Jammu and Kashmir Reorganisation (Amendment) Bill, 2023

    Syllabus: GS2/Government Policies and Interventions


    • A Bill, “Jammu and Kashmir Reorganisation (Amendment) Bill, 2023” is recently tabled in the Lok Sabha 

    About the Bill:

    • It is to nominate two members from the “Kashmiri Migrants” community as members of the Legislative Assembly of the Union Territory of Jammu and Kashmir. One of the members will be a woman.
    • It also proposes to nominate one member from “Pakistan-occupied Kashmir”, displaced in the 1947-48, 1965 and 1971 wars with Pakistan. 
    • The Bill aims “to preserve their political rights” and “overall social and economic development.”


    • The special status of Jammu and Kashmir under Article 370 was struck down by Parliament in August 2019 and the former State was bifurcated into two union territories — Jammu and Kashmir and Ladakh, the latter without an Assembly.
    • Jammu and Kashmir has been under Central rule since 2018 and Assembly elections are yet to take place.
    • The Delimitation Commission received many representations from the two communities regarding reservation of seats in the Assembly. The commission recommended representation by way of nomination.
    • It shall be given on lines of Section 15 of the 2019 Act, which provides for the representation of women. 
    • The commission increased total seats of the Jammu and Kashmir Assembly from 107 to 114 with reservation of nine seats for Scheduled Tribes for the first time. 

    Source: TH

    Cooperation Between ‘India AI’ and Meta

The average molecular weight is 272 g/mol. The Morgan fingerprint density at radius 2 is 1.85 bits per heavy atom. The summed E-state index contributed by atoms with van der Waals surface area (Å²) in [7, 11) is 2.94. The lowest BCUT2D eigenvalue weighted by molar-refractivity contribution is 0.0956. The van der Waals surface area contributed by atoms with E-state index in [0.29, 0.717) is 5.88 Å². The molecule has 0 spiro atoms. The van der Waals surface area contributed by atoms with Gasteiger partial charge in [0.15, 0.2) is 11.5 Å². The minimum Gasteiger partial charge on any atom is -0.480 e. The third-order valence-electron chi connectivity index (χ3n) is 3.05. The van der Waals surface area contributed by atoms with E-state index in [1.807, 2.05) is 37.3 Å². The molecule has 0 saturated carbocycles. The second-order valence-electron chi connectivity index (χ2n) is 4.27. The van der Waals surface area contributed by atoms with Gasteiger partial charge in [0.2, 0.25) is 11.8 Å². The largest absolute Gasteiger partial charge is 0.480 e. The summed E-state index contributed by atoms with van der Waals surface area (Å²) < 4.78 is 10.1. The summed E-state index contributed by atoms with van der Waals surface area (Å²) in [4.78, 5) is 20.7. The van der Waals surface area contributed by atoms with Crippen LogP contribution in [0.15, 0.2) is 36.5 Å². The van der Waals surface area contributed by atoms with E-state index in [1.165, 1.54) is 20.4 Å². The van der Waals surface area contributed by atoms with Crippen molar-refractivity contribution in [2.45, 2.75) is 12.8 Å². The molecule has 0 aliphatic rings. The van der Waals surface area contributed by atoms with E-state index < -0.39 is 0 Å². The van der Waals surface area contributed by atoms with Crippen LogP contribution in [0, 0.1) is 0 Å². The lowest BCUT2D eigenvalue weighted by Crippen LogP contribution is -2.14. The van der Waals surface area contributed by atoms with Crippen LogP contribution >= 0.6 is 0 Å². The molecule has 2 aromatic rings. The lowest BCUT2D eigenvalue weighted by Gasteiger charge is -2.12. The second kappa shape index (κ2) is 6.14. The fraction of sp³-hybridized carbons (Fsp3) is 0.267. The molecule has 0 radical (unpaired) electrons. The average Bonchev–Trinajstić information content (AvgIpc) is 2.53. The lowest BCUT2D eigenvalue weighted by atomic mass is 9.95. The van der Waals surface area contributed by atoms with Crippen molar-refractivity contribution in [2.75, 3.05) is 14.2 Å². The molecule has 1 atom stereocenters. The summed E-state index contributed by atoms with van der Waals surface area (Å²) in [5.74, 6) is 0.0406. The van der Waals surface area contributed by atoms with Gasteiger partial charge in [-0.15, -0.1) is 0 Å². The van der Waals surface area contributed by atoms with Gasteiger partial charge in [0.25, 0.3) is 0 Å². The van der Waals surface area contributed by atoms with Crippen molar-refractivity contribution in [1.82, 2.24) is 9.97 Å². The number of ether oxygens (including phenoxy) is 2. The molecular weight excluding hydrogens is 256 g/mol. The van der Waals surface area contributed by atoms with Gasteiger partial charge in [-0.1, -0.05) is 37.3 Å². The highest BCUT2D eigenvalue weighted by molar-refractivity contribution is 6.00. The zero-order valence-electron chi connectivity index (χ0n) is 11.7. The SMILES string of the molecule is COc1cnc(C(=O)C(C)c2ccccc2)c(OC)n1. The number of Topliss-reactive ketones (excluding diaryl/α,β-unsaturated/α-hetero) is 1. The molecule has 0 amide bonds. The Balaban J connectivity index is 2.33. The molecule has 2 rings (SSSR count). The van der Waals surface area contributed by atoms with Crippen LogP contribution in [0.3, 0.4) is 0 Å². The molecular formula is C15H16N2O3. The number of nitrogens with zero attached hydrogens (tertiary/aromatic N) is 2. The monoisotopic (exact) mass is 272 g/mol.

Syllabus: GS3/Science and Technology

    In News

    • ‘India AI’ – an IBD under Digital India Corporation and Meta, India have signed an MoU.

    About the MoU

    • Objective: To establish a framework for collaboration and cooperation between ‘India AI’ and Meta in the field of Artificial Intelligence & Emerging Technologies.
    • Both organisations may also consider establishing a Centre of Excellence to nurture the startup ecosystem of AI & other Emerging Technologies. 
    • Leveraging Meta’s AI research models like LlaMA, Massively Multilingual Speech, and No Language Left Behind, the partnership will focus on building datasets in Indian Languages to enable translation and large language models, with priority given to low-resource languages. 
      • This effort will foster social inclusion, improve government service delivery, and spur innovation using large language models, Generative AI, cognitive systems, and translation models.
    • ‘India AI’ and Meta will strive to enhance accessibility to AI compute resources for researchers, startups, and organizations with limited resources. 

    About India AI

    • INDIAai is the National AI Portal of India and is a joint initiative by the Ministry of Electronics and IT, National e-Governance Division, and NASSCOM
    • The portal was inaugurated in 2020. 
    • The INDIAai portal currently is the central hub for everything AI in India. 
    • The portal covers the latest updates in the world of AI in India and around the world through news and articles; offer insights into opportunities, scopes, and challenges created by AI. 
    • It also provides resources for aspiring entrepreneurs, students, professionals, academics, and other curious minds.

    Source: PIB